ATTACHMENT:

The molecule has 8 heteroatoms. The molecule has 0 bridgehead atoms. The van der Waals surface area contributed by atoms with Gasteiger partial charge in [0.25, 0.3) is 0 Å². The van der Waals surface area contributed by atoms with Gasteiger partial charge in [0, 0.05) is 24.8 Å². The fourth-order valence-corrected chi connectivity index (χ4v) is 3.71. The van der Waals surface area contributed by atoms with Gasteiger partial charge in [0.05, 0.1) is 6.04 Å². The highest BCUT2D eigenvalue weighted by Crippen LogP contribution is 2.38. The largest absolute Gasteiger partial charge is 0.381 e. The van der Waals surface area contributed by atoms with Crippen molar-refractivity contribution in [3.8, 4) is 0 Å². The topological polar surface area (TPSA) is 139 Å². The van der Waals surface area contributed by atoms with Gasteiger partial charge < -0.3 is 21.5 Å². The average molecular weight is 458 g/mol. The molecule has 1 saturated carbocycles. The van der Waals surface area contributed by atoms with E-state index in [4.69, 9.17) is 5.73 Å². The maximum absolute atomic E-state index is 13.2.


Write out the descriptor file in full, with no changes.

The molecule has 8 heteroatoms. The molecule has 0 bridgehead atoms. The van der Waals surface area contributed by atoms with Gasteiger partial charge in [0.25, 0.3) is 0 Å². The van der Waals surface area contributed by atoms with Gasteiger partial charge in [0, 0.05) is 24.8 Å². The fourth-order valence-corrected chi connectivity index (χ4v) is 3.71. The van der Waals surface area contributed by atoms with Gasteiger partial charge in [0.05, 0.1) is 6.04 Å². The highest BCUT2D eigenvalue weighted by Crippen LogP contribution is 2.38. The largest absolute Gasteiger partial charge is 0.381 e. The van der Waals surface area contributed by atoms with Crippen molar-refractivity contribution in [3.8, 4) is 0 Å². The topological polar surface area (TPSA) is 139 Å². The van der Waals surface area contributed by atoms with Gasteiger partial charge < -0.3 is 21.5 Å². The average molecular weight is 458 g/mol. The molecule has 1 saturated carbocycles. The van der Waals surface area contributed by atoms with E-state index in [4.69, 9.17) is 5.73 Å². The maximum absolute atomic E-state index is 13.2.